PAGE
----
Skip to Content

Medical center introduces telemedicine

By Brenda L. Palmer

Jen Vance, RN, Stroke coordinator

At State College’s Mount Nittany Medical Center, two new telemedicine programs allow emergency department (ED) physicians to consult with outside specialists in burn and stroke cases.

Jenna Evans, emergency department RN, explained the Tele-burn program. Images of the burns are sent electronically to Lehigh Valley Hospital’s Burn Center. After being viewed by specialists there, a telephone consult with a specialist from Lehigh gives Mount Nittany Medical Center (MNMC) ED physicians a prompt response.

Evans said a young man came into the ED on a weekend with burns on both of his palms. The ED physician used Tele-burn to consult with Lehigh Hospital specialists, and the patient was allowed to go home for the weekend. On Monday he went to the Lehigh Hospital Burn Center where his progress was monitored.

“He is recovering well,” she added.

Without the Tele-burn system, the ED physician had the choice of either going without the initial opinion of a specialist, or having the patient transferred to the burn center in Allentown, 162 miles away. Having the third option of consulting a specialist from another hospital is more practical and timely.

Jen Vance, RN, Stroke Coordinator at Mount Nittany, works with Tele-stroke in the ED. The Tele-stroke program links MNMC with the Penn State Milton S. Hershey Medical Center through a mobile machine that combines diagnostics with communication.

Vance explains that, “There is a nationwide shortage of neurologists, and time is really critical with stoke patients. If we can administer tPA [tissue plasminogen activator, a clot-busting drug] within three hours of the appearance of symptoms, the damage can be stopped or even reversed.”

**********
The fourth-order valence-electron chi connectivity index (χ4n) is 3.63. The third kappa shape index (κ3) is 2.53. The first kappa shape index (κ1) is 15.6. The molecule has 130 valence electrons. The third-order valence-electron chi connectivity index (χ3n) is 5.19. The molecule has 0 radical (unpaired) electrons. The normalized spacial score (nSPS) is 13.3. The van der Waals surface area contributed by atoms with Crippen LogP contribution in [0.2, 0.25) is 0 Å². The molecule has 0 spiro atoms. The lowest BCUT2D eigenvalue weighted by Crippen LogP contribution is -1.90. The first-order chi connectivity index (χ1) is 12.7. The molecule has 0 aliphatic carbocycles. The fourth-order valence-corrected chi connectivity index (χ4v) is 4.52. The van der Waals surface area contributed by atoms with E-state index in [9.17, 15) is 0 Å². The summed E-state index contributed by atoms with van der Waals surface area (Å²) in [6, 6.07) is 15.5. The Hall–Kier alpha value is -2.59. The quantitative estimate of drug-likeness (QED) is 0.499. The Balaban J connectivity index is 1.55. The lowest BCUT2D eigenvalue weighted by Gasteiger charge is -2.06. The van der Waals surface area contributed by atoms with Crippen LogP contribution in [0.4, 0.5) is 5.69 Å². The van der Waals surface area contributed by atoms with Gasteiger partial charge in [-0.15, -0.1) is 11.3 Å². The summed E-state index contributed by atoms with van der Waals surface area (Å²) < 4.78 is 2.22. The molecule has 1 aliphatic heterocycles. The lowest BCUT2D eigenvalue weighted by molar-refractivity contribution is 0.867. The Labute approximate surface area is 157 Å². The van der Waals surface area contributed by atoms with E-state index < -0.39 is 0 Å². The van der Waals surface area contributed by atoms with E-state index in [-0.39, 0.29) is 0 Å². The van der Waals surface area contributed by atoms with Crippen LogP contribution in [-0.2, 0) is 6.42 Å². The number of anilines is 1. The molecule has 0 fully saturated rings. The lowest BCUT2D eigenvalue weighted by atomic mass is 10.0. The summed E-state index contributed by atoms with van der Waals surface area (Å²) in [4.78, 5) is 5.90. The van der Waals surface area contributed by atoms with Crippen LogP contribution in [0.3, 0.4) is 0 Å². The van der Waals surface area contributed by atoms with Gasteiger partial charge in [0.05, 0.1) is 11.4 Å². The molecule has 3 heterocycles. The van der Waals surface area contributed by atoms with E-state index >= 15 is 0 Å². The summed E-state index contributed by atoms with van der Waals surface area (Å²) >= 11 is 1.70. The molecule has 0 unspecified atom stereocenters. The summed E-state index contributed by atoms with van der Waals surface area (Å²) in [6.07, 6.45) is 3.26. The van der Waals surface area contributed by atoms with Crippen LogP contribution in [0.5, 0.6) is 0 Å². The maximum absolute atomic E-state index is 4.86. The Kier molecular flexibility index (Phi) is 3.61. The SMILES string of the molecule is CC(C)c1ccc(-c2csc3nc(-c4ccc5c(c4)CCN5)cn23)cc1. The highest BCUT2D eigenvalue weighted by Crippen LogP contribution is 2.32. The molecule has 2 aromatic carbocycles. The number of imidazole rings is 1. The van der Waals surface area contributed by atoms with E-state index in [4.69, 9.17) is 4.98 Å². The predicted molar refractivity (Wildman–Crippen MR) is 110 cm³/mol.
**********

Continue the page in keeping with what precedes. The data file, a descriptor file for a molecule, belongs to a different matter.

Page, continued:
Vance said that the day before this interview, a local resident was talking with his grandfather when the grandson noticed his grandfather’s face sagging on one side and his speech becoming slurred.

The grandfather was quickly admitted to the MNMC ED. A consultation was ordered with a neurologist at Hershey. Unlike the Tele-burn system, Tele-stroke allows the physicians at the two hospitals to look at the same computer screen at the same time while consulting.

Vance said, “Their doctor and ours collaborated really well.”

The grandfather was administered TPA within 3 hours.

Vance smiled proudly as she said, “His speech improved while he was still in the ED.”

There are not many conventional treatments for strokes. Besides the TPA, interventional radiology can sometimes be effective in mitigating damage if performed within eight hours of the stroke.

With Tele-stroke, the technology is available for fast, efficient consultations with specialists. Vance noted that getting to the hospital immediately upon having any stroke symptom is the most important factor in successful treatment.

Tele-stroke and Tele-burn utilize current communication technologies to allow a relatively small community hospital to provide services usually only offered by larger hospitals.

For more information about Telemedicine, access the American Telemedicine Association at:

Dr. Radut | feed_item